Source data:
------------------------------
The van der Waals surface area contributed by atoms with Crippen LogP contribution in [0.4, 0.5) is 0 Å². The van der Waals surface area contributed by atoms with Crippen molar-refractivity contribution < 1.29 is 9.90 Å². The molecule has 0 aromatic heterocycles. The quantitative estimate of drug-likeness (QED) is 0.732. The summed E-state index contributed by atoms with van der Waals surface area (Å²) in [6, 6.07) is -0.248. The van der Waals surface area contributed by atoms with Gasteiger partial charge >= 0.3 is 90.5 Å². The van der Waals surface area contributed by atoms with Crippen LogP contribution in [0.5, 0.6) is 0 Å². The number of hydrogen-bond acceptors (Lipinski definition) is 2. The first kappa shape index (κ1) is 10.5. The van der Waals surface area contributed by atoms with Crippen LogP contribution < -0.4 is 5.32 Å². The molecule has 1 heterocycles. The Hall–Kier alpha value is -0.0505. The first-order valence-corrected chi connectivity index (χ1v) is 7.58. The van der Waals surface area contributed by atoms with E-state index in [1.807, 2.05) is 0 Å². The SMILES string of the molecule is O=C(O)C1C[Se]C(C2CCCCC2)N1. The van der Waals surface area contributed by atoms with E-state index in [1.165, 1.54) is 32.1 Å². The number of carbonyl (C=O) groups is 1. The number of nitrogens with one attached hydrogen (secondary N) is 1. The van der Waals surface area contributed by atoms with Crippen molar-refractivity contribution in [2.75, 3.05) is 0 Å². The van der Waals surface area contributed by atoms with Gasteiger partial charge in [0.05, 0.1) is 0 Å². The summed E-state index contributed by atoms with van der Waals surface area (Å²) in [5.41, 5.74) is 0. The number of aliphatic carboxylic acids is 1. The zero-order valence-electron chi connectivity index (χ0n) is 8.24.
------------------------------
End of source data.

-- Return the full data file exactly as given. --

The van der Waals surface area contributed by atoms with Crippen LogP contribution in [0.4, 0.5) is 0 Å². The van der Waals surface area contributed by atoms with Crippen molar-refractivity contribution < 1.29 is 9.90 Å². The molecule has 0 aromatic heterocycles. The quantitative estimate of drug-likeness (QED) is 0.732. The summed E-state index contributed by atoms with van der Waals surface area (Å²) in [6, 6.07) is -0.248. The van der Waals surface area contributed by atoms with Gasteiger partial charge >= 0.3 is 90.5 Å². The van der Waals surface area contributed by atoms with Crippen LogP contribution in [0.5, 0.6) is 0 Å². The number of hydrogen-bond acceptors (Lipinski definition) is 2. The first kappa shape index (κ1) is 10.5. The van der Waals surface area contributed by atoms with Crippen LogP contribution < -0.4 is 5.32 Å². The molecule has 1 heterocycles. The Hall–Kier alpha value is -0.0505. The first-order valence-corrected chi connectivity index (χ1v) is 7.58. The van der Waals surface area contributed by atoms with E-state index in [1.807, 2.05) is 0 Å². The SMILES string of the molecule is O=C(O)C1C[Se]C(C2CCCCC2)N1. The van der Waals surface area contributed by atoms with E-state index in [1.165, 1.54) is 32.1 Å². The number of carbonyl (C=O) groups is 1. The number of nitrogens with one attached hydrogen (secondary N) is 1. The van der Waals surface area contributed by atoms with Crippen molar-refractivity contribution in [2.75, 3.05) is 0 Å². The van der Waals surface area contributed by atoms with Gasteiger partial charge in [0.05, 0.1) is 0 Å². The summed E-state index contributed by atoms with van der Waals surface area (Å²) in [5.41, 5.74) is 0. The number of aliphatic carboxylic acids is 1. The zero-order valence-electron chi connectivity index (χ0n) is 8.24.